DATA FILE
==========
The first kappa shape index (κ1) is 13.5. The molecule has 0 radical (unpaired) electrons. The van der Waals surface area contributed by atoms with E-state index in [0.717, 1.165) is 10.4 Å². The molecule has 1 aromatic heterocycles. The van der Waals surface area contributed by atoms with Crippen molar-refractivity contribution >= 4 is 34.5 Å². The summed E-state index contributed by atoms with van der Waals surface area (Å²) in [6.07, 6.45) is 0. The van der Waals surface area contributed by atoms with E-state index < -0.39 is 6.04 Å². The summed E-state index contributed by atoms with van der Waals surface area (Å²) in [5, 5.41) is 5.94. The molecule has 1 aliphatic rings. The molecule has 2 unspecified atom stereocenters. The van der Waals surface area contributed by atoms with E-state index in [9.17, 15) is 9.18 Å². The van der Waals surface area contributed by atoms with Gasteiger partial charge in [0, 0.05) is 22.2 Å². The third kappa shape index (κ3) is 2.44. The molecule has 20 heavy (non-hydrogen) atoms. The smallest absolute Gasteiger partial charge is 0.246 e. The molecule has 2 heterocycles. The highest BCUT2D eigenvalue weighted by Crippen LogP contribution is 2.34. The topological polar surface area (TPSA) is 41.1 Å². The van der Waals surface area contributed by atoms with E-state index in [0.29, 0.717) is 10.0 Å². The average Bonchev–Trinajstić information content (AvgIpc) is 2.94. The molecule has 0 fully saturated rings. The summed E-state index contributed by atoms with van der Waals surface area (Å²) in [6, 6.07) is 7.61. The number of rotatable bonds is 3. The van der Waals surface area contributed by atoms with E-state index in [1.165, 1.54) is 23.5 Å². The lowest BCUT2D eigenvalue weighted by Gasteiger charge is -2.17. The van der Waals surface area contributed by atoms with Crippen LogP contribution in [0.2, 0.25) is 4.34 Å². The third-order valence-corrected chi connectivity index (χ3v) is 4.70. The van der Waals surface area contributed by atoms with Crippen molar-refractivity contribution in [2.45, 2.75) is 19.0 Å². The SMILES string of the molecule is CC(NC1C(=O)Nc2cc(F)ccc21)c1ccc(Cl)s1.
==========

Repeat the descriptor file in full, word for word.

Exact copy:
The first kappa shape index (κ1) is 13.5. The molecule has 0 radical (unpaired) electrons. The van der Waals surface area contributed by atoms with E-state index in [0.717, 1.165) is 10.4 Å². The molecule has 1 aromatic heterocycles. The van der Waals surface area contributed by atoms with Crippen molar-refractivity contribution >= 4 is 34.5 Å². The summed E-state index contributed by atoms with van der Waals surface area (Å²) in [6.07, 6.45) is 0. The van der Waals surface area contributed by atoms with E-state index < -0.39 is 6.04 Å². The summed E-state index contributed by atoms with van der Waals surface area (Å²) in [5, 5.41) is 5.94. The molecule has 1 aliphatic rings. The molecule has 2 unspecified atom stereocenters. The van der Waals surface area contributed by atoms with E-state index in [9.17, 15) is 9.18 Å². The van der Waals surface area contributed by atoms with Gasteiger partial charge in [0, 0.05) is 22.2 Å². The third kappa shape index (κ3) is 2.44. The molecule has 20 heavy (non-hydrogen) atoms. The smallest absolute Gasteiger partial charge is 0.246 e. The molecule has 2 heterocycles. The highest BCUT2D eigenvalue weighted by Crippen LogP contribution is 2.34. The topological polar surface area (TPSA) is 41.1 Å². The van der Waals surface area contributed by atoms with E-state index in [0.29, 0.717) is 10.0 Å². The average Bonchev–Trinajstić information content (AvgIpc) is 2.94. The molecule has 0 fully saturated rings. The summed E-state index contributed by atoms with van der Waals surface area (Å²) in [6, 6.07) is 7.61. The number of rotatable bonds is 3. The van der Waals surface area contributed by atoms with E-state index in [1.165, 1.54) is 23.5 Å². The lowest BCUT2D eigenvalue weighted by Gasteiger charge is -2.17. The van der Waals surface area contributed by atoms with Crippen LogP contribution in [0.2, 0.25) is 4.34 Å². The third-order valence-corrected chi connectivity index (χ3v) is 4.70. The van der Waals surface area contributed by atoms with Crippen molar-refractivity contribution in [2.45, 2.75) is 19.0 Å². The SMILES string of the molecule is CC(NC1C(=O)Nc2cc(F)ccc21)c1ccc(Cl)s1.